Chesterton Tribune

 

 

Infrastructure work begins on strip mall and office buildings at Coffee Creek Center

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By KEVIN NEVERS

Motorists chancing a glance to the east while traveling Ind. 49 just north of the Indiana Toll Road will probably have made note of a big pile of dirt and a staging area for lengths of stormwater pipe on the far side of Village Point, not far from the Symphony of Chesterton.

That’s the work of developer Tony Vendramini, Chesterton Interim Building Commissioner Mark O’Dell told the Town Council at its meeting Monday night.

Vendramini is the owner of three lots on 3.5 acres at the northeast corner of Village Point and Gateway Blvd., which in November 2014 received both primary and secondary plat approval from the Advisory Plan Commission for what the Chesterton Tribune reported at the time as “a strip mall and two office buildings.”

No building permits have yet been sought for the project, pending completion of infrastructure, O’Dell said, although he’s under the impression that the Serenity Salon & Spa, currently doing business at 880E 1050N, will be re-locating there.

Meanwhile, O’Dell announced that he’s been informed by Indian Boundary Property Group LLC, developer of the new strip mall immediately west of Gelsosomo’s Pizzeria, that the Dollar Tree and O’Reilly Auto Parts, tenants of the building on the east end of the property, could open their doors as soon as March.

O’Dell had no information on possible tenants for the second building, on the west end of the property.

In January the Board of Zoning Appeals granted a variance allowing the Dollar Tree and O’Reilly to erect a monument sign two feet taller than the maximum six feet permitted by the Zoning Ordinance and 123 square feet larger in total surface area than the maximum 170 square feet.

Sidewalks

In other business, members voted 4-0 to double this year, more or less, the $30,000 to $35,000 which Street Commissioner John Schnadenberg typically spends on sidewalk replacement every year.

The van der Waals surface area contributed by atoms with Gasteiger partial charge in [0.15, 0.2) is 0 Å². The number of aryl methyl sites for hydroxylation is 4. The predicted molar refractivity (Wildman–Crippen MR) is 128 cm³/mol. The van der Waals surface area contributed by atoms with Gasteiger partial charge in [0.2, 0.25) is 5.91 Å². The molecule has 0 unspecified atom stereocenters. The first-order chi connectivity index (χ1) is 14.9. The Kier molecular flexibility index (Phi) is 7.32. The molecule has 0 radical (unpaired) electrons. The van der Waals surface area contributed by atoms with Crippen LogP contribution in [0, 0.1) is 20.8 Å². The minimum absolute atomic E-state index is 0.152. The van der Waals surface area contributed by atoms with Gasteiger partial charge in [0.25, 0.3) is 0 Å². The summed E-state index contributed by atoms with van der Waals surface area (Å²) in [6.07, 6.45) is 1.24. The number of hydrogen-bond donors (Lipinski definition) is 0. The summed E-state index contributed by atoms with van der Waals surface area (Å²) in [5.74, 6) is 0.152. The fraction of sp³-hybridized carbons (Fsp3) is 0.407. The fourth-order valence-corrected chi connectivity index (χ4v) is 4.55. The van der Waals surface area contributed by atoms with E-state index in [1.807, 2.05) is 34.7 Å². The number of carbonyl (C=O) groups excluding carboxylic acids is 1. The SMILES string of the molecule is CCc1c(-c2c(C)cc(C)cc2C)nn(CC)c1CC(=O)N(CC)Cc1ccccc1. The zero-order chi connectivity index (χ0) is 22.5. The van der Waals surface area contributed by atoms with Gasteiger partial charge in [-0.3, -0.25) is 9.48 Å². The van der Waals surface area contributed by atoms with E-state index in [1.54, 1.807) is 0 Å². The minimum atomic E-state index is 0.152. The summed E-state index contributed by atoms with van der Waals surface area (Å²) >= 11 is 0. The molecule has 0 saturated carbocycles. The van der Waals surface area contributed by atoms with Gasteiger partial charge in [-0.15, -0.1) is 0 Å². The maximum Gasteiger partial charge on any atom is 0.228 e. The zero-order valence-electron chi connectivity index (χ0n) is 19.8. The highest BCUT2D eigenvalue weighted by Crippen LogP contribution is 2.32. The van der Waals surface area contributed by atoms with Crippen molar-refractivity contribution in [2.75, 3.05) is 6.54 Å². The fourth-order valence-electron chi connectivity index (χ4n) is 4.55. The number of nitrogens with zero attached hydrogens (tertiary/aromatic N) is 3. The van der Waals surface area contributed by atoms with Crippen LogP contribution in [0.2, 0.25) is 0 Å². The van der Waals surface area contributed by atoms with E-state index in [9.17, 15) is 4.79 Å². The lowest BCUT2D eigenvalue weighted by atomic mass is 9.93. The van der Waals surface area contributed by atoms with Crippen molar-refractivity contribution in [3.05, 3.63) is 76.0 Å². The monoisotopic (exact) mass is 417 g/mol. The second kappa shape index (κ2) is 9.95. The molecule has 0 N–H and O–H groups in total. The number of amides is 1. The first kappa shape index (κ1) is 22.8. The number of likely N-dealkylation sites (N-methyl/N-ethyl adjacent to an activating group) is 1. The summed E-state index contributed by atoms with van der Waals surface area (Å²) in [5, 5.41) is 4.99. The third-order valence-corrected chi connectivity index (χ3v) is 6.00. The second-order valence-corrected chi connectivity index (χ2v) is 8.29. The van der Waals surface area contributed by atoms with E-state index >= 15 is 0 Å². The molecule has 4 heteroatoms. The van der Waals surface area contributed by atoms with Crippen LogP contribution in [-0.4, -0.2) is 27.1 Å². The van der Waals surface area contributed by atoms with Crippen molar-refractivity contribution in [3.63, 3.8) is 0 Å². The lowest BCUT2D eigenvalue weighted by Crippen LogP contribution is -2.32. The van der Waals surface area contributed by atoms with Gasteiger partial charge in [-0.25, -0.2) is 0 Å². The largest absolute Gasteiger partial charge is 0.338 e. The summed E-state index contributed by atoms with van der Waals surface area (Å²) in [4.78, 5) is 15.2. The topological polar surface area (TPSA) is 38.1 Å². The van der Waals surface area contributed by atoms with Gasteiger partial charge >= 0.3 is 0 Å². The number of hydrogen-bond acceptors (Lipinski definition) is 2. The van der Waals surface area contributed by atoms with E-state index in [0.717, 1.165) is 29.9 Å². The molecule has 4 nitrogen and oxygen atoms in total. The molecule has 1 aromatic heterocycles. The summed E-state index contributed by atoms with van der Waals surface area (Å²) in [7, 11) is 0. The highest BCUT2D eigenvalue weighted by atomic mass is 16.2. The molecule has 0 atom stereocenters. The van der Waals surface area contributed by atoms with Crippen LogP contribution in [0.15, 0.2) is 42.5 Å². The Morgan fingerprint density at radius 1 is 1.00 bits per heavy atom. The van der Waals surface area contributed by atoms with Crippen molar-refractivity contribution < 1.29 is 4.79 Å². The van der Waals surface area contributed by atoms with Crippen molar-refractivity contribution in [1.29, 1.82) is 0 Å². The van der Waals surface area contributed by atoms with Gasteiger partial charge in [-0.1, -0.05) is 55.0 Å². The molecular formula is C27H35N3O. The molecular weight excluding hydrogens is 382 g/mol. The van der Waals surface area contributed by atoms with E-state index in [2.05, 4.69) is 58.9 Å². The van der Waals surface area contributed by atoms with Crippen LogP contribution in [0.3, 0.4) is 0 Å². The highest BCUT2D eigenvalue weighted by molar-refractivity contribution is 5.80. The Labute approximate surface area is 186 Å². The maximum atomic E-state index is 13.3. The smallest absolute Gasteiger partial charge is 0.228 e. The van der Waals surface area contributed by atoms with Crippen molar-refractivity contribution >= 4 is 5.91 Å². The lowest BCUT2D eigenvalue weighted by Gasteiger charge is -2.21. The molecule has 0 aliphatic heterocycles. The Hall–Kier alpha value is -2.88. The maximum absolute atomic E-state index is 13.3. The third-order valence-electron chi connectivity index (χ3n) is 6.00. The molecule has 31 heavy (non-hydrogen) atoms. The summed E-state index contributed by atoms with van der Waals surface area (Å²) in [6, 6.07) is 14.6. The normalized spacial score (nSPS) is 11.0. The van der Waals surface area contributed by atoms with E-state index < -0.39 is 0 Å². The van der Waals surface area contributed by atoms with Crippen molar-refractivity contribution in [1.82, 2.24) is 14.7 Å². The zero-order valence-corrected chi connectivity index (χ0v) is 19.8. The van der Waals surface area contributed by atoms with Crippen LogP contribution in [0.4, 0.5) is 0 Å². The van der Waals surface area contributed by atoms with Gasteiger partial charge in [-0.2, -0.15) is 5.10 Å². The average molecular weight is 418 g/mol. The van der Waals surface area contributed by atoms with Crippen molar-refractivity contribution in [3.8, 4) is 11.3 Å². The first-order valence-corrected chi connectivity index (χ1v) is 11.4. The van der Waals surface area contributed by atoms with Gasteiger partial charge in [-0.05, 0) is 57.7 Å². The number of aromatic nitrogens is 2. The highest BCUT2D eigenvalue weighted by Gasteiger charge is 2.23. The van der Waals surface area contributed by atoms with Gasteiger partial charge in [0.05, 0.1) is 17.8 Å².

Schnadenberg, in making the request for additional funding--which comes from the town’s portion of the proceeds from the state tax on riverboat casinos--noted that there are still 30 to 45 blocks of sidewalk in town with a “high” priority, going back to the 1980s, when the Street Department began more aggressively replacing cracked and buckled sidewalks.

“We do a few blocks every year,” Schnadenberg said.

The Street Department makes the annual expenditure go as far as it can, he added, by removing the old sidewalk and disposing of it, before a contractor comes in to form and pour.

Schnadenberg said he will begin preparing a prioritized list of sidewalks which he hopes to replace this year.

East Porter Ave. Bridge

While he was at it, Schnadenberg also sought, and was granted, authorization to hire a company to inspect the East Porter Ave. bridge over Sand Creek, located east of the Sand Creek Golf Course and near the town limit.

Schnadenberg wants to know the bridge’s condition because--it turns out--the bridge isn’t in Porter County Highway Department’s inventory, as he’d always assumed. It’s not, because--it turns out--the county doesn’t assume responsibility for any bridge with a span shorter than 20 feet.

And the East Porter Ave. bridge over Sand Creek spans a distance a little over 19 feet. Which puts it solidly in the Town of Chesterton’s inventory.

“I was surprised to find out we’re responsible for it,” Schnadenberg told the council. “This is new to me.”

New Pickup

Finally, Schnadenberg sought, and was granted, authorization to get quotes on a new heavy-duty pickup truck, to replace a 13-year-old 2003 Chevy.

Generally speaking, Schnadenberg said, he likes to replace vehicles in the fleet every eight years or so. “But it doesn’t always work that way.”

Schnadenberg figures the truck will cost around $36,000 and the Street Department will acquire it under a lease-purchase agreement.

Hooked on Art

Meanwhile, members approved the request of Frontline Foundations Inc. to hold its annual Hooked on Art festival on Saturday, Sept. 24, in the Downtown.

Frontline Foundations is a substance abuse treatment program headquartered in Chesterton and Hooked on Art is one of its main annual fundraisers.

Town Attorney Chuck Lukmann will review a proposed contract between the town and Frontline, which must still secure the approval of the Park Board, as much of the event will take place in Thomas Centennial park.

 

Posted 2/9/2016

 

 
 
 
 

 

 

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